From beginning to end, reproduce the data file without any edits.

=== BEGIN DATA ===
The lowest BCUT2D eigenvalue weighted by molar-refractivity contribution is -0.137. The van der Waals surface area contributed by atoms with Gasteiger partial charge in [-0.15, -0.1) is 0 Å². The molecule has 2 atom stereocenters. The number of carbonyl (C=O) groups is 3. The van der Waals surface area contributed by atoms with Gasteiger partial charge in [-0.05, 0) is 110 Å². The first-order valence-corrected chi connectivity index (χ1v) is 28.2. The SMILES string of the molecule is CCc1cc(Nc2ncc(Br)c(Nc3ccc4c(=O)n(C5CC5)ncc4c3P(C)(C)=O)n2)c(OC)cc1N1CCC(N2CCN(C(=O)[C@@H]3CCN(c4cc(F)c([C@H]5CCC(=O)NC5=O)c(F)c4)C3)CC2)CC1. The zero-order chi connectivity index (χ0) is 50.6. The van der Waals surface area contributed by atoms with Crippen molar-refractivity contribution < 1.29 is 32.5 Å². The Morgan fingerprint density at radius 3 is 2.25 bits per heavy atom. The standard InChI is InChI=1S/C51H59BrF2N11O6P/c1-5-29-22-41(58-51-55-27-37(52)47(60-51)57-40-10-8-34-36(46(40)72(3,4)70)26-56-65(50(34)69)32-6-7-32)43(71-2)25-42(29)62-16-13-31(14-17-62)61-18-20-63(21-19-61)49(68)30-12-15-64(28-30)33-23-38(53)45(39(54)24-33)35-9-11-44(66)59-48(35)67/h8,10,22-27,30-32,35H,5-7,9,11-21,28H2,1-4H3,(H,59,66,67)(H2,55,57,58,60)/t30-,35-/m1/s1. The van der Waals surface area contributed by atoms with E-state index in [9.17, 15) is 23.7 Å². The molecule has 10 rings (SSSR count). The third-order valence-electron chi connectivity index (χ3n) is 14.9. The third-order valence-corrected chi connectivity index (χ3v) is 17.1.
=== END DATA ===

The lowest BCUT2D eigenvalue weighted by molar-refractivity contribution is -0.137. The van der Waals surface area contributed by atoms with Gasteiger partial charge in [-0.15, -0.1) is 0 Å². The molecule has 2 atom stereocenters. The number of carbonyl (C=O) groups is 3. The van der Waals surface area contributed by atoms with Gasteiger partial charge in [-0.05, 0) is 110 Å². The first-order valence-corrected chi connectivity index (χ1v) is 28.2. The SMILES string of the molecule is CCc1cc(Nc2ncc(Br)c(Nc3ccc4c(=O)n(C5CC5)ncc4c3P(C)(C)=O)n2)c(OC)cc1N1CCC(N2CCN(C(=O)[C@@H]3CCN(c4cc(F)c([C@H]5CCC(=O)NC5=O)c(F)c4)C3)CC2)CC1. The zero-order chi connectivity index (χ0) is 50.6. The van der Waals surface area contributed by atoms with Crippen molar-refractivity contribution < 1.29 is 32.5 Å². The Morgan fingerprint density at radius 3 is 2.25 bits per heavy atom. The standard InChI is InChI=1S/C51H59BrF2N11O6P/c1-5-29-22-41(58-51-55-27-37(52)47(60-51)57-40-10-8-34-36(46(40)72(3,4)70)26-56-65(50(34)69)32-6-7-32)43(71-2)25-42(29)62-16-13-31(14-17-62)61-18-20-63(21-19-61)49(68)30-12-15-64(28-30)33-23-38(53)45(39(54)24-33)35-9-11-44(66)59-48(35)67/h8,10,22-27,30-32,35H,5-7,9,11-21,28H2,1-4H3,(H,59,66,67)(H2,55,57,58,60)/t30-,35-/m1/s1. The van der Waals surface area contributed by atoms with E-state index in [9.17, 15) is 23.7 Å². The molecule has 10 rings (SSSR count). The third-order valence-electron chi connectivity index (χ3n) is 14.9. The third-order valence-corrected chi connectivity index (χ3v) is 17.1.